Market Masters

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LD Systems provided sound, lighting, and video support for the Houston Rodeo.LD Systems formed like many staging companies did in the 1970's, through the founders' desire to work with bands and give them the sound reinforcement the industry needed. But, unlike most companies, LD Systems has become one of the largest in the industry, branching out into new areas of expertise while retaining a firm grip on what made its name.

LD Systems began in 1973 when Rice University students Andy DiRaddo and John Larson began renting sound equipment for local Houston gigs out of DiRaddo's parents' garage. In 1975, John decided to join the armed services and Rob McKinley replaced him as DiRaddo's business partner. They continued to complete their degrees at Rice while working full time to build LD Systems. McKinley is now the current owner after buying the company almost five years ago. LD's director of production services and operations manager, Robert Ausmus, spoke on his history with the company. "Everyone's friends were in bands, and everyone needed sound support back then. That's how I became came an employee. Rob and Andy were always trying out their equipment on my band, and I was always the techie in the group, so I'd always push LD's systems. I've been here now 26 years."

LD now has two branch offices around Texas. While the Houston office is the company's flagship, the San Antonio office has allowed the company to expand. Within the company itself, there are several divisions, including a systems integration entity that has done the largest stadiums in the area, including Reliant Park and the Toyota Center. The company is moving soon from a 45,000 square foot building to an 85,000 square foot building in November. With 82 employees full time, many of them the original staff, and probably 200 freelancers, the company is thriving.

One of the company's most successful divisions has been LD's concert sound division. While most staging companies occasionally work on tours, LD has made this market a foundation of its success. Ausmus explained, "We've always been into the touring thing since the beginning. There were a lot of musicians but not so many sound companies back then. We were often providing systems for all the bands coming through Houston in clubs. We'd pick bands up out of there for tours. And then word of mouth spread. When you've been around so long, stuff just pops up."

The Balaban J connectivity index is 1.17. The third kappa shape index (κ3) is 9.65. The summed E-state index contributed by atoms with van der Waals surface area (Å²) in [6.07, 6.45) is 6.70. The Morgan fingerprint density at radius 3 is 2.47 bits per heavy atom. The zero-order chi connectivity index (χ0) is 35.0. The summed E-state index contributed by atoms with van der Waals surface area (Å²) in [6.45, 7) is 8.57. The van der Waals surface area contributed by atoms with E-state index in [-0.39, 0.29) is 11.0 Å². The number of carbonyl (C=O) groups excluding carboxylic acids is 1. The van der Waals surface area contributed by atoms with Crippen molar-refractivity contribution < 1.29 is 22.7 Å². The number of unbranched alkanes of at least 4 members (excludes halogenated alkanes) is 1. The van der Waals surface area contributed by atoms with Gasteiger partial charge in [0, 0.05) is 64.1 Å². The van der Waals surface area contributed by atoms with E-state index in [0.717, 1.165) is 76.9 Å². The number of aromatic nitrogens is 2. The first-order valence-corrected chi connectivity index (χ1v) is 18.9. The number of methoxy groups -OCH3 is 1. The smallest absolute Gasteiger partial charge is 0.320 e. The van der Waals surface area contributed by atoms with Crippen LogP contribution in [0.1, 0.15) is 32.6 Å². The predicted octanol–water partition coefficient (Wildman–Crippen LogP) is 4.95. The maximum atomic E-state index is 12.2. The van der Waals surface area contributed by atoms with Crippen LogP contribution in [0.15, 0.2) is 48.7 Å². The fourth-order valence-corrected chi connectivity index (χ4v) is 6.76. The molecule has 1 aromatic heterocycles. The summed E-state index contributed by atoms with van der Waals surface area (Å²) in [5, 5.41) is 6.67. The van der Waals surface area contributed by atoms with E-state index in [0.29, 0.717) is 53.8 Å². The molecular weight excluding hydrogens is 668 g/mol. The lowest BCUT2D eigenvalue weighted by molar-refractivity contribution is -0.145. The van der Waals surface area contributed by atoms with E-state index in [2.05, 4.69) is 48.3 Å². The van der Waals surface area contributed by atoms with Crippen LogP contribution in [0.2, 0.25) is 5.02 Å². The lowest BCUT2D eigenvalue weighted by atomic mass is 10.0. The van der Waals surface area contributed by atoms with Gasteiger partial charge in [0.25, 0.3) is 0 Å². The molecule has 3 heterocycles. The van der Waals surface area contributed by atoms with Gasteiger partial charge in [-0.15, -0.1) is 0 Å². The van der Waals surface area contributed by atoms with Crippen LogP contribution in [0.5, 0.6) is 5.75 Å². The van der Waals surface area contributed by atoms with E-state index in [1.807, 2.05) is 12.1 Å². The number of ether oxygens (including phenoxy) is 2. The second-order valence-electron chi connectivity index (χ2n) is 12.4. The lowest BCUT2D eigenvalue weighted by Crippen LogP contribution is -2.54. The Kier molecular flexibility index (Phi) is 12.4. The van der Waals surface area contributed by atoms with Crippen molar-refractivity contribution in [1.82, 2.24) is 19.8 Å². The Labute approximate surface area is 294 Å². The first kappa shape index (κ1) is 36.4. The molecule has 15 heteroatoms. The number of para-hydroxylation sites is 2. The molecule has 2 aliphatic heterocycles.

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LD Systems provided support for the Shell Downstream One Conference.
For a staging company, the touring market can often be an unattainable industry, as Ausmus has noticed. "The touring market is somewhat of a closed loop these days, with the rollups of Claire Brothers buying ShowCo, DB Sound, and Sound Image. Some of these other corporations are soaking up productive companies, and it's getting tougher and tougher to compete. The touring market is quite cliquey. It's a system that feeds on itself. I've seen guys make careers just farming out of the market. We're starting to create our own internal referrals."

Another profitable market for LD has been the Rodeo industry. Ausmus expanded, "We do eight or nine annual rodeo events, inlcuding San Antonio, Houston, Waco, Austin, Dallas, and the finals in Las Vegas."

LD has achieved success because of the diversity of its business, but this can also be a tricky aspect to grasp when assigning crews to shows. Ausmus said, "The interesting thing about us is mix of what we do. It's our strength, but sometimes it can be our weakness. One day we'll be doing a high profile corporate job, and the next we'll be doing a street fair. The strength is having that market to work out of and be known within, but the weakness is having a guy that's doing a corporate show being pushed into a festival the next day. It can be a rollercoaster for our staff."

The complexity of LD's schedule often makes finding the right employees harder. Ausmus explained, "We tend to hire guys that can tread through whatever comes their way. Other times we'll just cherry pick out of the freelance pool. A guy that's all inked up we can send to a radio show, but now a corporate show. We mull through hundreds of resumes to find the right staff for the right market. We spend a lot of time doing that."

Most of the time, working with so many different markets can help more than hurt, as Ausmus noted. "After 9/11, there was a big dip in the corporate sector, but we didn't miss a lick, because we work with a lot of churches and they did a bunch of feel good events. Where we lost two or three small jobs, we picked up a huge job. There's always something shaking in one of the sectors of the entertainment industry." For more information visit www.ldsystems.com.


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